Literary fiction tends to be seen as more “serious” or high brow. My book club reads a lot of these books. Think The Kite Runner, The Joy Luck Club, Snow Falling on Cedars, The Corrections. Sometimes these books deal with weightier issues. Sometimes they feature beautifully written prose. Sometimes they are dreck. It all depends. The same could be said about some romance / mystery / sci-fi novels, so I’m not throwing tomatoes at anyone.
Anyhoo, the point is, we can toss these labels around, but basically I’m a book lover and all I really want is to fall in love with a good book. I don’t care what it’s called in publishing circles. I just want to open the pages and be pulled in.
What’s your limit? I know editors and busy literary agents who will put a book or manuscript down after one chapter if they’re not hooked. Maybe I’m biased toward writers, but I try to give at least 50 pages. If I get 50 pages in, and I’m still not feeling it, I move on to something else in my TBR pile. I mean, the darn thing is toppling over. A girlfriend of my was telling me about putting down a certain book about a certain girl with a certain scaled-beast tattoo after she read for 150 pages and still wasn’t into it. Not me, babe. Not gonna do it. That’s too long to be bored.
The newest work of literary fiction awaiting my attention (I can’t wait to dive in!) is Freedom, by Jonathan Franzen. His last book, which came out in 2001 (!!!) was called The Corrections, and Franzen made headlines when he supposedly snubbed Oprah and was uninvited to be featured by her book club. Oops. Bet the sales department liked that. Personally, I loved the book because it features this quirky and dysfunctional Midwestern family that reminded me of my own quirky and dysfunctional family so much, I laughed out loud at many points. Some people thought it was depressing. But, you know, books are subjective that way.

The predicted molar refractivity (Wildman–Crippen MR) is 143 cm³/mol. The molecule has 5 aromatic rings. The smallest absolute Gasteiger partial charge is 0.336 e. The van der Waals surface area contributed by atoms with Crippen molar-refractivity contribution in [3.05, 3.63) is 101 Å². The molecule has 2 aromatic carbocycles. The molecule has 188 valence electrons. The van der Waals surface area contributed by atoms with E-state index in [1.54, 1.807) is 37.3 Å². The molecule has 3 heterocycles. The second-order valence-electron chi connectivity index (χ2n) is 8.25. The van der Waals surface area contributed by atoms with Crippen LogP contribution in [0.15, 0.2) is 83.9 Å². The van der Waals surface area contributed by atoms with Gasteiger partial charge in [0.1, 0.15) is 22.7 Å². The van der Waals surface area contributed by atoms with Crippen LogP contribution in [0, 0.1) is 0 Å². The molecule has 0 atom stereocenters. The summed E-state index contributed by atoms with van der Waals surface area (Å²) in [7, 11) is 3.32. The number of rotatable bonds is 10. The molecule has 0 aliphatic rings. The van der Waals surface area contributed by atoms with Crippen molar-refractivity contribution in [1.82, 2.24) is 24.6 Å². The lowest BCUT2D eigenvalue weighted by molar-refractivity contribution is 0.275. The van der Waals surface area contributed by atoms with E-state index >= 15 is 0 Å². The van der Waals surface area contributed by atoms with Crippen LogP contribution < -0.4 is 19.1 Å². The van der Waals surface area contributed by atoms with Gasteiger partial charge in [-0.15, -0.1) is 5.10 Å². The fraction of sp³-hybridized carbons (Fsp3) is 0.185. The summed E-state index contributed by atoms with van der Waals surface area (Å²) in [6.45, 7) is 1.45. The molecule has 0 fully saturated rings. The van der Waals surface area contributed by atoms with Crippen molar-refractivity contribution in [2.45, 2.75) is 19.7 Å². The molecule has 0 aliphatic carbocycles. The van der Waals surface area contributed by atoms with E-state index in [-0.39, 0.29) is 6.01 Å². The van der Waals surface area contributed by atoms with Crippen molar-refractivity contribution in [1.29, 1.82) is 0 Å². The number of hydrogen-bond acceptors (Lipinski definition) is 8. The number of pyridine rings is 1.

Freedom is absolutely a work of literary fiction. I know this because Newsweek just ran a cover (yes, cover) story about Jonathan Franzen, and the article talks about how it took him 9 years to complete the book. This has literary fiction written all over it. (It took way less time than that to write it, but he spent a few years coming up with the premise and so forth). That’s a long time to write a novel. But I still have high hopes that this book will be a good read because it features a discontented suburban mom (she sounds interesting) and because Franzen told the Newsweek reporter it was important for authors to write “compelling” books for today’s readers because “there is so much more distraction they have to resist.”
In other words, hook them in fast cuz they’re busy.
That’s what I think, too. Readers are, after all, here to be entertained.
What are you looking for when you sit down with a book? And when do you stop reading if the author isn’t hooking you in?
Anyone who comments will be eligible to win a SIGNED ADVANCED COPY of my upcoming anthology, written with Sherrilyn Kenyon, Dianna Love, and Cindy Gerard. For those of you who want to play the labels game, this is a collection of three novellas in the “genre” of romantic suspense. I’m so excited to share a book with these fabulous ladies, and I hope this week’s lucky winner will be excited to read it well before the Sept. 28 release date. Leave a comment for a chance to win!